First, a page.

Devanshi Dsouza

Abstract Drama


4.4  

Devanshi Dsouza

Abstract Drama


Uncertainity

Uncertainity

4 mins 155 4 mins 155

I finished my daily work and was heading back home hurriedly with crisp notes of 5 hundred’s in my soiled hands.

My area smells of dry fish and chicken. My house is made of 4 cement walls and a patraa with holes. The diwaal putty was almost falling off and made a wonderful abstract design with shredded paint. The small cracks on the floor are perfect fissures for the ants. The house is exactly like it is imagined to be for a poor woman like me. My savings summed up to 2000, I was happy. I would get rid of dry roti and finally be able to eat vegetables and rice, a little oil would be in my luck too. The kirana dukaan wala and his son were talking something about a disease. Recently, everyone in the neighborhood had been talking about a new disease; I heard about it at the construction site too-something coronavirus. I didn’t care about it much because the most deadly one for us laborers has always been starvation.


8:30 am the radio started at my neighbor’s house and I walked down the bustling narrow streets towards kaamgaar chowk. It is a junction where we daily laborers line up for employment. I got picked up after 3 hours of longing to god and panting in the sun. I worked hard the whole day using the harmana and setting the bricks. All in a day’s work.


The next day at kaamgaar chowk, policemen were instructing everyone to go back home. A van with a huge speaker announced ‘’Due to coronavirus, a lockdown has been decided.’’ Initially, I didn’t understand the meaning of lockdown and wondered why it was related to the new disease. The van explained what would happen in the further days to come and each sentence spoken broke my heart. How was I supposed to work if everything is shut? I didn’t have savings for 15-20 days. The taste of the vegetable cooked in hot oil and steamed rice returned to my mouth. I shouldn’t have eaten the forbidden Rs 100 meal. 


I was wrong; the coronavirus was deadlier than starvation. Coronavirus brought helplessness (another disease) and starvation with it! Afzal bhai was infected with corona and the ambulance took him away. He hasn’t returned since. Seema bai died and her body was taken away along with her family. I didn’t understand what and how to react to my friends dying day by day. Another van arrived and announced, our area had been declared as a red zone. Red was never my favorite color, I liked blue because Lord Shiva was blue. We were given a sanitizer and mask. I had seen sahaab use this transparent bottle before eating lunch. It had a magical liquid like thing which evaporated quickly. I had never imagined I would be provided the luxury of using something sahaab used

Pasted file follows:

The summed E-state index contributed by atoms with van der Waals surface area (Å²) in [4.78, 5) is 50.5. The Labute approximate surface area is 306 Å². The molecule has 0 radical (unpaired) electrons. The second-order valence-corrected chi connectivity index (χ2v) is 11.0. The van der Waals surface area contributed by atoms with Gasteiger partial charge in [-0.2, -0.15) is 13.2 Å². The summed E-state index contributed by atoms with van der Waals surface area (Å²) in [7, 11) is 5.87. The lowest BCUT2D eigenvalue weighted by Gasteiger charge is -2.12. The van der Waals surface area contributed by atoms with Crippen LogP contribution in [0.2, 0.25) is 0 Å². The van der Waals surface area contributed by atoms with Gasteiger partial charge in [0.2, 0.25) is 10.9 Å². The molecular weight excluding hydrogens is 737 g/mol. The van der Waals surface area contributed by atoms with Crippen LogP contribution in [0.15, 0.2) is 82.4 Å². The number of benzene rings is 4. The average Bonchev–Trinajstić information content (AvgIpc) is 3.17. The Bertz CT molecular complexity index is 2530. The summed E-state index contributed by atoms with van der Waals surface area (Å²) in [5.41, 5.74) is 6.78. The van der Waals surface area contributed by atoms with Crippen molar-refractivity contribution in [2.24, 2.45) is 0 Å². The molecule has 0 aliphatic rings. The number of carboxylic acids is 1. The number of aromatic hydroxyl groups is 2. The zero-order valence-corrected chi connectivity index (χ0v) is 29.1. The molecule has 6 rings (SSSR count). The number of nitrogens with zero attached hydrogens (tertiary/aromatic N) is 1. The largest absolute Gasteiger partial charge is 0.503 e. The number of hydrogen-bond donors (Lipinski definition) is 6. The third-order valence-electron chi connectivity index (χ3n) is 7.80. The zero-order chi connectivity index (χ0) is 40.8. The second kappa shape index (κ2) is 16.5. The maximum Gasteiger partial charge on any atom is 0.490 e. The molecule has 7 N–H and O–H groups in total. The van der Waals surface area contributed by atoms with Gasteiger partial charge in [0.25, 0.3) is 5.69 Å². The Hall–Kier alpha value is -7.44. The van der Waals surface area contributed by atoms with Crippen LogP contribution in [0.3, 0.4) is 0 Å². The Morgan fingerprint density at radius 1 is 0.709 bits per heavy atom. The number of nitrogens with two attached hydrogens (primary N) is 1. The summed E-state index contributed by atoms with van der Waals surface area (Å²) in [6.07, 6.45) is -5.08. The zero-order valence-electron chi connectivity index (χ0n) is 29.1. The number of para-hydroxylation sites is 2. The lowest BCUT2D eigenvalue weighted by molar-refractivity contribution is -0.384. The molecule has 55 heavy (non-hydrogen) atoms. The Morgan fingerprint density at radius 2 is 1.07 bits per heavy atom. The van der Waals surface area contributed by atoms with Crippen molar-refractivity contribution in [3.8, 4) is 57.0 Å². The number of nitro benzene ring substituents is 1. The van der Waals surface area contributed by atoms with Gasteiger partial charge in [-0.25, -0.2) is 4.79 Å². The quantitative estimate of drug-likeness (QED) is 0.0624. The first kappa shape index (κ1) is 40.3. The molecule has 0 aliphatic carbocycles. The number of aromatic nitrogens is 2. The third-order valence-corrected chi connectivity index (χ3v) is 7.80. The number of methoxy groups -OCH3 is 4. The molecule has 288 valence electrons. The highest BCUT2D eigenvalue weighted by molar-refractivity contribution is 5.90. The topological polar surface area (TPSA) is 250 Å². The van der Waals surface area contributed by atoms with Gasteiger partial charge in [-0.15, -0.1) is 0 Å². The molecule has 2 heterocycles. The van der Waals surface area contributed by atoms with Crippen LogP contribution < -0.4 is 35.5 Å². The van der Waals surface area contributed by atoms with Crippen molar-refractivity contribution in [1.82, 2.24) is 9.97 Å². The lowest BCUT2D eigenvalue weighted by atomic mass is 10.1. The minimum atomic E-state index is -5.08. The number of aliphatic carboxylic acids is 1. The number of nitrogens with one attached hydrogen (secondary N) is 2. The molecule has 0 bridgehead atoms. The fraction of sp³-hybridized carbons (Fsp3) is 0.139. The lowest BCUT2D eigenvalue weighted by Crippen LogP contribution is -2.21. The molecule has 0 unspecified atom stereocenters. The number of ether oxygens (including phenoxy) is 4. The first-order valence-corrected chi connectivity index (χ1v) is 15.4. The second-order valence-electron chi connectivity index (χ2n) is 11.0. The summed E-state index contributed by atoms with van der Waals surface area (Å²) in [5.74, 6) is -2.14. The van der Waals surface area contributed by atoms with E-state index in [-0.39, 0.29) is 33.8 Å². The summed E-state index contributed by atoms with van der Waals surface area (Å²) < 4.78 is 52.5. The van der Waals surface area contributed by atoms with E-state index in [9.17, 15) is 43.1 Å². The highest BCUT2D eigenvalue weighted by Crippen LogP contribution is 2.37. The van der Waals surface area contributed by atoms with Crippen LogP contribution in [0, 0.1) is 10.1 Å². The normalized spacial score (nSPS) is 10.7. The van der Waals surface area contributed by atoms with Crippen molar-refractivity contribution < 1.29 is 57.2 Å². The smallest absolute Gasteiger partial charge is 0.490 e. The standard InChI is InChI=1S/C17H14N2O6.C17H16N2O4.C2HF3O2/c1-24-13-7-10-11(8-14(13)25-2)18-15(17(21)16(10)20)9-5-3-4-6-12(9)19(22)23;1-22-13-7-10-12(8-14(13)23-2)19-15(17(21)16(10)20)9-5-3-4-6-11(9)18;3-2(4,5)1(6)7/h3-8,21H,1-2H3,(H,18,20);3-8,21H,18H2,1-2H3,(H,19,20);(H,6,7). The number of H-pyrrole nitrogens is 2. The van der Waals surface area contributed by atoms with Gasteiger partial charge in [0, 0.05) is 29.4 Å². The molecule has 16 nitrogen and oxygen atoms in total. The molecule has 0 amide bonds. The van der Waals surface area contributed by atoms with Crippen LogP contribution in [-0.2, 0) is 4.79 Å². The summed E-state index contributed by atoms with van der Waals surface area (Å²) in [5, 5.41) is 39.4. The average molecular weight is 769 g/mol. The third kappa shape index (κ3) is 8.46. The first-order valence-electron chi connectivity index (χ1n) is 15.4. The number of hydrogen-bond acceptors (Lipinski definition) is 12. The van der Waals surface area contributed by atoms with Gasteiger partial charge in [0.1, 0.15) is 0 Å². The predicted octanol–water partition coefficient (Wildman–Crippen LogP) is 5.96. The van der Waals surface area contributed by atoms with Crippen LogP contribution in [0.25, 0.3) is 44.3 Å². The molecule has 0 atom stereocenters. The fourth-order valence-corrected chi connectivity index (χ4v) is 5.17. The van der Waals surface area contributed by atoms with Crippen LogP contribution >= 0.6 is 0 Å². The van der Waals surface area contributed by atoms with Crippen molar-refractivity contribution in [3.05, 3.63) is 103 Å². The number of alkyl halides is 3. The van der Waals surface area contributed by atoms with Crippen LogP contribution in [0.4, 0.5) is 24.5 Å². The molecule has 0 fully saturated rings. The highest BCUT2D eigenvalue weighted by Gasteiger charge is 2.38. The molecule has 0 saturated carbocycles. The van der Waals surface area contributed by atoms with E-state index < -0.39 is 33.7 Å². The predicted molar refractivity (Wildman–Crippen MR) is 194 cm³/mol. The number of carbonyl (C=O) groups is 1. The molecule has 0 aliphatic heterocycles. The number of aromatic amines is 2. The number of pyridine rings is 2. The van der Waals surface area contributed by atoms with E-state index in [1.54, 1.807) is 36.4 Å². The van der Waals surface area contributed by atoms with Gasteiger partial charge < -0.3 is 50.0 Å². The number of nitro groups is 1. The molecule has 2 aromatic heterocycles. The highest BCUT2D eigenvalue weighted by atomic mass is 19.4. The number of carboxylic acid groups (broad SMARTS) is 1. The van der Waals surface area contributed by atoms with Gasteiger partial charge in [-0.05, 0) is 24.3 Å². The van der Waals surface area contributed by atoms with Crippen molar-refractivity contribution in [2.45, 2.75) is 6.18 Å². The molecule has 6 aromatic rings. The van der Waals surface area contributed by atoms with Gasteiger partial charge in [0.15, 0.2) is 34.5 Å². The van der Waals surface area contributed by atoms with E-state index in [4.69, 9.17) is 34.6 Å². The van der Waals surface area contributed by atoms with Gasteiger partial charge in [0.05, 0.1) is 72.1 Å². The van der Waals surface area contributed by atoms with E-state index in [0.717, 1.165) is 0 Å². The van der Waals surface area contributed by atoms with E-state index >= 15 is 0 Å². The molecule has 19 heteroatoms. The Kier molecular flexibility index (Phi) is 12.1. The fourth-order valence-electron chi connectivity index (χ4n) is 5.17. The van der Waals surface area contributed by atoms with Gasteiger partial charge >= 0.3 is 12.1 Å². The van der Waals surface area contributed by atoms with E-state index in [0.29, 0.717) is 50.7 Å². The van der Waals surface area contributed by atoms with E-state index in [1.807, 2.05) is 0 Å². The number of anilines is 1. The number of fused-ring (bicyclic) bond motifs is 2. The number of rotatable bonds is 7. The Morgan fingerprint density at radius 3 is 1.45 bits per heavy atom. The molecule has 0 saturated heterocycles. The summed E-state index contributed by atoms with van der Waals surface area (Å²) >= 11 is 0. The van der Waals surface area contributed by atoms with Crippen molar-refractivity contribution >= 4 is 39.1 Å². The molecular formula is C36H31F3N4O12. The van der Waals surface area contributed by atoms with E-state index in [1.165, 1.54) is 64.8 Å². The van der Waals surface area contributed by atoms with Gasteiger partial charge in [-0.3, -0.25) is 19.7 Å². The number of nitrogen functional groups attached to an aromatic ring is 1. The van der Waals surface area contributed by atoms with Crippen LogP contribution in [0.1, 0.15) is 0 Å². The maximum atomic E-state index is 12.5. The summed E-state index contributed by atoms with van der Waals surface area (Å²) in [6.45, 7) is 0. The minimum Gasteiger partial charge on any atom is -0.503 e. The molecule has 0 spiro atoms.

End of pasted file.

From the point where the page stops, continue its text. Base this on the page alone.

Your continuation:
.

After 10 days, I was starving for roti now. A dry one would suffice, a piece would also suffice. I just needed something to eat. Standing in long lines at the kirana wala was useless because he increased the price of atta and other things. Water was my only elixir. Asha Tai, my neighbor helped with a mere sum of 20 rs when I begged her to do so. I couldn’t save money to buy anything from my kirana wala hence searched in another area; the police caught me and scolded me for disobeying them. It was humiliating.  


I saw signs and paper stuck on the walls; showing preventive measures for coronavirus. 

‘Stay at home’, ‘Maintain hygiene’ etc. I wondered was hygiene going to be a luxury I’ll be able to afford. The filthy public toilet which reeked of urine stink said so otherwise. Coronavirus demanded 6 feet distancing, I couldn’t comprehend how to distance myself from people who lived at 3 feet distance from me.


Day 30, I was almost as weak as a kitten. No food. No money. Additionally, I had been having a problem breathing for 15 days along with dry cough. 

Sonu, Asha Tai’s who came to play with me was told to stay away. My neighbors wouldn’t interact with me anymore and deserted me. I felt hurt. It was just a little cough, I meant no harm. 


That night, I felt immense pain in my chest; I crawled like a baby to the door and knocked with all the strength in me. All I remember is Asha Tai dialing some number with her mobile. After a while, an ambulance took me away. I waited for the light to shine. I waited for help. 



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